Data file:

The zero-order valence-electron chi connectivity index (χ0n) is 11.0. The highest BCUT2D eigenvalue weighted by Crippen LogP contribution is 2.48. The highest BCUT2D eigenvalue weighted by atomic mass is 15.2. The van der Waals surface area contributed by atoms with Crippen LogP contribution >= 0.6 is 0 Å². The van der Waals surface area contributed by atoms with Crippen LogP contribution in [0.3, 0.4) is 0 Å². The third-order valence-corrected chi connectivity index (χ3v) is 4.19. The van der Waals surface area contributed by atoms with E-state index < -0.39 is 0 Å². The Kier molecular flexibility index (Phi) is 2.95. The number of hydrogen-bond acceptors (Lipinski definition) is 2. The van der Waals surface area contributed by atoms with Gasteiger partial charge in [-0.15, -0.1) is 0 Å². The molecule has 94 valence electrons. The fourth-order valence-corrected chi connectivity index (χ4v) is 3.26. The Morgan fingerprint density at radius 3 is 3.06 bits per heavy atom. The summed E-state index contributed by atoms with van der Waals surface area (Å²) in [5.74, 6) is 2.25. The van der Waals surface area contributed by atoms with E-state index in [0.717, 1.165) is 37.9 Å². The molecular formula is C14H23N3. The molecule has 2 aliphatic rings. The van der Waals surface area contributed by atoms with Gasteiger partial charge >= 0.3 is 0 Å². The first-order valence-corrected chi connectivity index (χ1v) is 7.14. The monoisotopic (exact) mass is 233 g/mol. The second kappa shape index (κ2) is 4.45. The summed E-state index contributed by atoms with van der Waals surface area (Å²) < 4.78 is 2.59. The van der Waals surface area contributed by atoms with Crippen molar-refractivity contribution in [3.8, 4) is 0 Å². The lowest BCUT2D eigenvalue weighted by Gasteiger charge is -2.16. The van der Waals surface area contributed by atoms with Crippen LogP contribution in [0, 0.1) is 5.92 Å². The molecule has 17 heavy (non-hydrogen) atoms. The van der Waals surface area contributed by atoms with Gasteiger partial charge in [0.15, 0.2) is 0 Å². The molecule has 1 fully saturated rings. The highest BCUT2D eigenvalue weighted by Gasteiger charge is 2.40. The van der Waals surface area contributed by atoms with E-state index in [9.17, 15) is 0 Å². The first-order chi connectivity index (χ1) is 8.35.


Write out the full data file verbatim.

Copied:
The zero-order valence-electron chi connectivity index (χ0n) is 11.0. The highest BCUT2D eigenvalue weighted by Crippen LogP contribution is 2.48. The highest BCUT2D eigenvalue weighted by atomic mass is 15.2. The van der Waals surface area contributed by atoms with Crippen LogP contribution >= 0.6 is 0 Å². The van der Waals surface area contributed by atoms with Crippen LogP contribution in [0.3, 0.4) is 0 Å². The third-order valence-corrected chi connectivity index (χ3v) is 4.19. The van der Waals surface area contributed by atoms with E-state index < -0.39 is 0 Å². The Kier molecular flexibility index (Phi) is 2.95. The number of hydrogen-bond acceptors (Lipinski definition) is 2. The van der Waals surface area contributed by atoms with Gasteiger partial charge in [-0.15, -0.1) is 0 Å². The molecule has 94 valence electrons. The fourth-order valence-corrected chi connectivity index (χ4v) is 3.26. The Morgan fingerprint density at radius 3 is 3.06 bits per heavy atom. The summed E-state index contributed by atoms with van der Waals surface area (Å²) in [5.74, 6) is 2.25. The van der Waals surface area contributed by atoms with E-state index in [0.717, 1.165) is 37.9 Å². The molecular formula is C14H23N3. The molecule has 2 aliphatic rings. The van der Waals surface area contributed by atoms with Gasteiger partial charge >= 0.3 is 0 Å². The first-order valence-corrected chi connectivity index (χ1v) is 7.14. The monoisotopic (exact) mass is 233 g/mol. The second kappa shape index (κ2) is 4.45. The summed E-state index contributed by atoms with van der Waals surface area (Å²) < 4.78 is 2.59. The van der Waals surface area contributed by atoms with Crippen molar-refractivity contribution in [3.8, 4) is 0 Å². The lowest BCUT2D eigenvalue weighted by Gasteiger charge is -2.16. The van der Waals surface area contributed by atoms with Crippen LogP contribution in [0, 0.1) is 5.92 Å². The molecule has 17 heavy (non-hydrogen) atoms. The van der Waals surface area contributed by atoms with Gasteiger partial charge in [0.15, 0.2) is 0 Å². The molecule has 1 fully saturated rings. The highest BCUT2D eigenvalue weighted by Gasteiger charge is 2.40. The van der Waals surface area contributed by atoms with E-state index in [9.17, 15) is 0 Å². The first-order chi connectivity index (χ1) is 8.35.